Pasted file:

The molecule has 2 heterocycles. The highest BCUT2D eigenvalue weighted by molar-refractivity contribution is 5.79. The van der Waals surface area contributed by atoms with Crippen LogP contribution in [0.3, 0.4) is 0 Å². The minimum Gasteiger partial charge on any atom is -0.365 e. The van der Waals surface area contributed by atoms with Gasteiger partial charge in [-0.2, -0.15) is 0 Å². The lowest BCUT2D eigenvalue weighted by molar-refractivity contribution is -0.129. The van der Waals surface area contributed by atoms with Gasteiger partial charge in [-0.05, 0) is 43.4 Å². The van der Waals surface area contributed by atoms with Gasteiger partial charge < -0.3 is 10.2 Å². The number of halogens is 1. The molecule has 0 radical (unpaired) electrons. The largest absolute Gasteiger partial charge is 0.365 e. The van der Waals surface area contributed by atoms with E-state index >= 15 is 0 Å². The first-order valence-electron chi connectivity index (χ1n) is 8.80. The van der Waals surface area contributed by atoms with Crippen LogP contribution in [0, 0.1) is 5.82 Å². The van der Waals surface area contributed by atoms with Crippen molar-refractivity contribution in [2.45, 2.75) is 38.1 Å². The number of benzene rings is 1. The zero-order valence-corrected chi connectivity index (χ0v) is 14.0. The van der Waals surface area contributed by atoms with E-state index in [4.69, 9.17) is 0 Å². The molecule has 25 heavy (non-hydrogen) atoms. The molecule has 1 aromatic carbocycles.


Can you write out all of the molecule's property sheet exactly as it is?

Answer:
The molecule has 2 heterocycles. The highest BCUT2D eigenvalue weighted by molar-refractivity contribution is 5.79. The van der Waals surface area contributed by atoms with Crippen LogP contribution in [0.3, 0.4) is 0 Å². The minimum Gasteiger partial charge on any atom is -0.365 e. The van der Waals surface area contributed by atoms with Gasteiger partial charge in [-0.2, -0.15) is 0 Å². The lowest BCUT2D eigenvalue weighted by molar-refractivity contribution is -0.129. The van der Waals surface area contributed by atoms with Gasteiger partial charge in [-0.05, 0) is 43.4 Å². The van der Waals surface area contributed by atoms with Gasteiger partial charge < -0.3 is 10.2 Å². The number of halogens is 1. The molecule has 0 radical (unpaired) electrons. The largest absolute Gasteiger partial charge is 0.365 e. The van der Waals surface area contributed by atoms with E-state index >= 15 is 0 Å². The first-order valence-electron chi connectivity index (χ1n) is 8.80. The van der Waals surface area contributed by atoms with Crippen LogP contribution in [0, 0.1) is 5.82 Å². The van der Waals surface area contributed by atoms with Crippen molar-refractivity contribution in [2.45, 2.75) is 38.1 Å². The number of benzene rings is 1. The zero-order valence-corrected chi connectivity index (χ0v) is 14.0. The van der Waals surface area contributed by atoms with E-state index in [4.69, 9.17) is 0 Å². The molecule has 25 heavy (non-hydrogen) atoms. The molecule has 1 aromatic carbocycles.